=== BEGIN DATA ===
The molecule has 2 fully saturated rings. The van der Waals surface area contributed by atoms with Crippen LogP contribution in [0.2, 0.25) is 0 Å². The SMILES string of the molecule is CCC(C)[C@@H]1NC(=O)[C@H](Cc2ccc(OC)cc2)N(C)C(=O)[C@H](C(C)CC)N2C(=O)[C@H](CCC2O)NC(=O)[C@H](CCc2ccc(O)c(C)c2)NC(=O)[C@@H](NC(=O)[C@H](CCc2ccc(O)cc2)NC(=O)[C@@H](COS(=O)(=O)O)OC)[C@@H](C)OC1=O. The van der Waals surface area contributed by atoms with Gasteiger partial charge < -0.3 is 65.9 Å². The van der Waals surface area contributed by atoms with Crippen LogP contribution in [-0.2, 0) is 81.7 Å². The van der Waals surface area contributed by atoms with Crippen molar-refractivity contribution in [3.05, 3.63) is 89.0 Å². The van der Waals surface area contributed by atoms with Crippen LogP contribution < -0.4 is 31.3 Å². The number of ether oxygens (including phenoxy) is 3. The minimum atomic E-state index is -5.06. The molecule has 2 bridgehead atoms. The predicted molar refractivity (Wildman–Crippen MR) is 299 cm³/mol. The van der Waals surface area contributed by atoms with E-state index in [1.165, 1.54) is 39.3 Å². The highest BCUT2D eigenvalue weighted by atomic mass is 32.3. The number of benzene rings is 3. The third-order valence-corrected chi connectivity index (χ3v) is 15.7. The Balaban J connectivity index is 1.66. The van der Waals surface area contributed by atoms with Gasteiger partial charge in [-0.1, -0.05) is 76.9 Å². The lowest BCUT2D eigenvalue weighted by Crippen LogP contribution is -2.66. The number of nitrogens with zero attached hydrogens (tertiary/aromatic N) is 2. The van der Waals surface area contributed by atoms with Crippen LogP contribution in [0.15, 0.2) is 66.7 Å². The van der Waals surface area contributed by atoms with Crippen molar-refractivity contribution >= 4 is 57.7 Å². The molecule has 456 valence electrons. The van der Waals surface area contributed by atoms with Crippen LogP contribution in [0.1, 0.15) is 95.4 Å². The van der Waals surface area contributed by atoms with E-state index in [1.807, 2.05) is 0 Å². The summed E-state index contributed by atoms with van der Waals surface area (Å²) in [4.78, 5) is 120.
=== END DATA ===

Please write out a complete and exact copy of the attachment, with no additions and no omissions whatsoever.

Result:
The molecule has 2 fully saturated rings. The van der Waals surface area contributed by atoms with Crippen LogP contribution in [0.2, 0.25) is 0 Å². The SMILES string of the molecule is CCC(C)[C@@H]1NC(=O)[C@H](Cc2ccc(OC)cc2)N(C)C(=O)[C@H](C(C)CC)N2C(=O)[C@H](CCC2O)NC(=O)[C@H](CCc2ccc(O)c(C)c2)NC(=O)[C@@H](NC(=O)[C@H](CCc2ccc(O)cc2)NC(=O)[C@@H](COS(=O)(=O)O)OC)[C@@H](C)OC1=O. The van der Waals surface area contributed by atoms with Gasteiger partial charge < -0.3 is 65.9 Å². The van der Waals surface area contributed by atoms with Crippen LogP contribution in [-0.2, 0) is 81.7 Å². The van der Waals surface area contributed by atoms with Crippen molar-refractivity contribution in [3.05, 3.63) is 89.0 Å². The van der Waals surface area contributed by atoms with Crippen LogP contribution < -0.4 is 31.3 Å². The number of ether oxygens (including phenoxy) is 3. The minimum atomic E-state index is -5.06. The molecule has 2 bridgehead atoms. The predicted molar refractivity (Wildman–Crippen MR) is 299 cm³/mol. The van der Waals surface area contributed by atoms with E-state index in [1.165, 1.54) is 39.3 Å². The highest BCUT2D eigenvalue weighted by atomic mass is 32.3. The number of benzene rings is 3. The third-order valence-corrected chi connectivity index (χ3v) is 15.7. The Balaban J connectivity index is 1.66. The van der Waals surface area contributed by atoms with Gasteiger partial charge in [-0.1, -0.05) is 76.9 Å². The lowest BCUT2D eigenvalue weighted by Crippen LogP contribution is -2.66. The number of nitrogens with zero attached hydrogens (tertiary/aromatic N) is 2. The van der Waals surface area contributed by atoms with Crippen LogP contribution in [0.15, 0.2) is 66.7 Å². The van der Waals surface area contributed by atoms with Crippen molar-refractivity contribution >= 4 is 57.7 Å². The molecule has 456 valence electrons. The van der Waals surface area contributed by atoms with Crippen LogP contribution in [0.1, 0.15) is 95.4 Å². The van der Waals surface area contributed by atoms with E-state index in [1.807, 2.05) is 0 Å². The summed E-state index contributed by atoms with van der Waals surface area (Å²) in [4.78, 5) is 120.